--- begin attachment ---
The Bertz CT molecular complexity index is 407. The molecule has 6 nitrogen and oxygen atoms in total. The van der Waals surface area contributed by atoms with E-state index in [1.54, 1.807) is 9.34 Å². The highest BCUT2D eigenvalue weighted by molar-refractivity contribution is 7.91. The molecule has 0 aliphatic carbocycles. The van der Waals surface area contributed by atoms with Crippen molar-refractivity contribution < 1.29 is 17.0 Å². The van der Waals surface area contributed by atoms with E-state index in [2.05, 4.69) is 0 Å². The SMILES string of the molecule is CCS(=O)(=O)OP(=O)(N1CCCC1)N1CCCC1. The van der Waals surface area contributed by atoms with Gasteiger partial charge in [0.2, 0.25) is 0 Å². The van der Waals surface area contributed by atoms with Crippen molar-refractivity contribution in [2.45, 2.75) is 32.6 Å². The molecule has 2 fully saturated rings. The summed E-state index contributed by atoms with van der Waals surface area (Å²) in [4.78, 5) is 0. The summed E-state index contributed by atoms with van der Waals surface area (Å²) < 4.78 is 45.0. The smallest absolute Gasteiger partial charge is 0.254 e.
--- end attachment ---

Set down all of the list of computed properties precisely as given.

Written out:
The Bertz CT molecular complexity index is 407. The molecule has 6 nitrogen and oxygen atoms in total. The van der Waals surface area contributed by atoms with E-state index in [1.54, 1.807) is 9.34 Å². The highest BCUT2D eigenvalue weighted by molar-refractivity contribution is 7.91. The molecule has 0 aliphatic carbocycles. The van der Waals surface area contributed by atoms with Crippen molar-refractivity contribution < 1.29 is 17.0 Å². The van der Waals surface area contributed by atoms with E-state index in [2.05, 4.69) is 0 Å². The SMILES string of the molecule is CCS(=O)(=O)OP(=O)(N1CCCC1)N1CCCC1. The van der Waals surface area contributed by atoms with Gasteiger partial charge in [0.2, 0.25) is 0 Å². The van der Waals surface area contributed by atoms with Crippen molar-refractivity contribution in [2.45, 2.75) is 32.6 Å². The molecule has 2 fully saturated rings. The summed E-state index contributed by atoms with van der Waals surface area (Å²) in [4.78, 5) is 0. The summed E-state index contributed by atoms with van der Waals surface area (Å²) < 4.78 is 45.0. The smallest absolute Gasteiger partial charge is 0.254 e.